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|Title:||The constitutionality of the Illinois Waiver of Educational Mandates Act: Legislative use of the joint resolution|
|Author(s):||Colwell, William Bradley|
|Doctoral Committee Chair(s):||Ward, James G.|
|Department / Program:||Education|
|Degree Granting Institution:||University of Illinois at Urbana-Champaign|
|Abstract:||In February 1995, the Illinois General Assembly enacted Public Law 89-3 entitled the Illinois Waiver of Educational Mandates Act (Act). The purpose of the Act was to provide individual school districts the opportunity to modify or waive certain provisions of the Illinois School Code or State Board of Education rules which were burdensome and hindering the educational responsibilities of the districts.
This study analyzes the constitutionality of the Act. Initially, the researcher hypothesized that the Act may constitute a legislative veto, as described in the seminal federal case of Immigration and Nationalization Service v. Chadha. This study reviews that case along with six other state cases to determine the legal principles which should be considered when weighing the Act's constitutionality.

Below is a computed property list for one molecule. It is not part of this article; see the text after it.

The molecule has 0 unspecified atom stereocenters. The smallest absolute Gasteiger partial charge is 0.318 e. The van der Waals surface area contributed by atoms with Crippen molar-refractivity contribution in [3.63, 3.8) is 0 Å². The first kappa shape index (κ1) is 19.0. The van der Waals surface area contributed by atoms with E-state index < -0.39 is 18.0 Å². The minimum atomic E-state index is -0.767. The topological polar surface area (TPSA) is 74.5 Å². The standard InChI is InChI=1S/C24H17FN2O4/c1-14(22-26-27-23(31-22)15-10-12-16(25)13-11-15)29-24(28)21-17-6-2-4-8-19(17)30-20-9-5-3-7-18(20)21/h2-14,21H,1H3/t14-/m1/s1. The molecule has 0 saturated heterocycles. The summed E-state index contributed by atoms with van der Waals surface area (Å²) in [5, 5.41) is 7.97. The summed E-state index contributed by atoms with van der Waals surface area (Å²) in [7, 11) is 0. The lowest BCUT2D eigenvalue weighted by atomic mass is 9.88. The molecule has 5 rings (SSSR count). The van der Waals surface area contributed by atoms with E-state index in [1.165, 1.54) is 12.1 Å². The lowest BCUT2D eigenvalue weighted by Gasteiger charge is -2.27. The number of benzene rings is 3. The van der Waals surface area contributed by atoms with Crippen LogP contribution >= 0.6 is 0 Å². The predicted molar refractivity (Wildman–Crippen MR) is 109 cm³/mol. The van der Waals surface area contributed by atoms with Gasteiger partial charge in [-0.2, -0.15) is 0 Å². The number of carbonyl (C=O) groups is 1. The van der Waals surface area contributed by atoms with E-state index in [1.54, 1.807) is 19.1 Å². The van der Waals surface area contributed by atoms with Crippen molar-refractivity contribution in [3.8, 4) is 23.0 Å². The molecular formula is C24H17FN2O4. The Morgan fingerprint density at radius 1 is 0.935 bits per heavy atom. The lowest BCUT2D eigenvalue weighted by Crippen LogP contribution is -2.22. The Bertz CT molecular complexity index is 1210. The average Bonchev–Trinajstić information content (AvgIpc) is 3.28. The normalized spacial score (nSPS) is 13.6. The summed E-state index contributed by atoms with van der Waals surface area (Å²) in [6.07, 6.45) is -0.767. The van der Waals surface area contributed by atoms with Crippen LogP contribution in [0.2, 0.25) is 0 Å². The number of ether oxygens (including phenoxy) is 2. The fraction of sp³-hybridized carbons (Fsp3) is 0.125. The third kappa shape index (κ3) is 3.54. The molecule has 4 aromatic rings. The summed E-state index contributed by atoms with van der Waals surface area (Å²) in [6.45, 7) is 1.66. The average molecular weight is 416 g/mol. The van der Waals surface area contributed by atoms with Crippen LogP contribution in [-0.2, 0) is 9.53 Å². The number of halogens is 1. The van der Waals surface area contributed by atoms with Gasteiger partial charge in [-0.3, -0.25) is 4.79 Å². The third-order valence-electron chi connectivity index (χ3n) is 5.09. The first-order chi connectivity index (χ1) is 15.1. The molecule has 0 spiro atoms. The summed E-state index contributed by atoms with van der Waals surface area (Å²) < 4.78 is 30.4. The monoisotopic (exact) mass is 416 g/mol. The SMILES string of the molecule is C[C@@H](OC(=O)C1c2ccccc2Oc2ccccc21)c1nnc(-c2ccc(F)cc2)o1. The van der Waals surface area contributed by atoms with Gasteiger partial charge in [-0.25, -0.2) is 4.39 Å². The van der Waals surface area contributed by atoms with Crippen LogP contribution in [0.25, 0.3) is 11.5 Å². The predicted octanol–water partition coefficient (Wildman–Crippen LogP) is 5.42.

Ironically, the study finds that Public Law 89-3 does not constitute a legislative veto. However, when the principles of separation of powers, equal protection, prohibition on special legislation, and statutory enactment provisions are applied to Public Law 89-3, the evidence would show that the modification and waiver provisions of the School Code are unconstitutional. The Act's components regarding modification and waiver of State Board of Education regulations are legal since the General Assembly can statutorily direct agencies to promulgate rules which are consistent with statutory action, including Public Law 89-3.
|Rights Information:||Copyright 1996 Colwell, William Bradley|
|Date Available in IDEALS:||2011-05-07|
|Identifier in Online Catalog:||AAI9702486|